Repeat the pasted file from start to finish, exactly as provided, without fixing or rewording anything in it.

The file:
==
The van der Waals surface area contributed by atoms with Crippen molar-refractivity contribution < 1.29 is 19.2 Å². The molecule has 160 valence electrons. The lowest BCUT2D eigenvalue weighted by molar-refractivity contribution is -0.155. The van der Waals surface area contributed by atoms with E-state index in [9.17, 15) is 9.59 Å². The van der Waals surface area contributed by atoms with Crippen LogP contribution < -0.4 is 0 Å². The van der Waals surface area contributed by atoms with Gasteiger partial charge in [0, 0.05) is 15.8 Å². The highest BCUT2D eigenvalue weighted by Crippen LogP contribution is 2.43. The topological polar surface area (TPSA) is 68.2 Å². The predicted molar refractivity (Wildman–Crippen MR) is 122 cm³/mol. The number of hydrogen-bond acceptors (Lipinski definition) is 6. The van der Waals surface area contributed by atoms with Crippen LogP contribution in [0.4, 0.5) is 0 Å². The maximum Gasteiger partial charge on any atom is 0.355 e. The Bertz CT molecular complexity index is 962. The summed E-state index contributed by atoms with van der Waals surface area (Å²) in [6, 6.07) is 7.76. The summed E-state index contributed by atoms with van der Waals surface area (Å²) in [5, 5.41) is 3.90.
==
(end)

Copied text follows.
The van der Waals surface area contributed by atoms with Crippen molar-refractivity contribution < 1.29 is 19.2 Å². The molecule has 160 valence electrons. The lowest BCUT2D eigenvalue weighted by molar-refractivity contribution is -0.155. The van der Waals surface area contributed by atoms with E-state index in [9.17, 15) is 9.59 Å². The van der Waals surface area contributed by atoms with Crippen LogP contribution < -0.4 is 0 Å². The van der Waals surface area contributed by atoms with Gasteiger partial charge in [0, 0.05) is 15.8 Å². The highest BCUT2D eigenvalue weighted by Crippen LogP contribution is 2.43. The topological polar surface area (TPSA) is 68.2 Å². The predicted molar refractivity (Wildman–Crippen MR) is 122 cm³/mol. The number of hydrogen-bond acceptors (Lipinski definition) is 6. The van der Waals surface area contributed by atoms with Crippen LogP contribution in [0.4, 0.5) is 0 Å². The maximum Gasteiger partial charge on any atom is 0.355 e. The Bertz CT molecular complexity index is 962. The summed E-state index contributed by atoms with van der Waals surface area (Å²) in [6, 6.07) is 7.76. The summed E-state index contributed by atoms with van der Waals surface area (Å²) in [5, 5.41) is 3.90.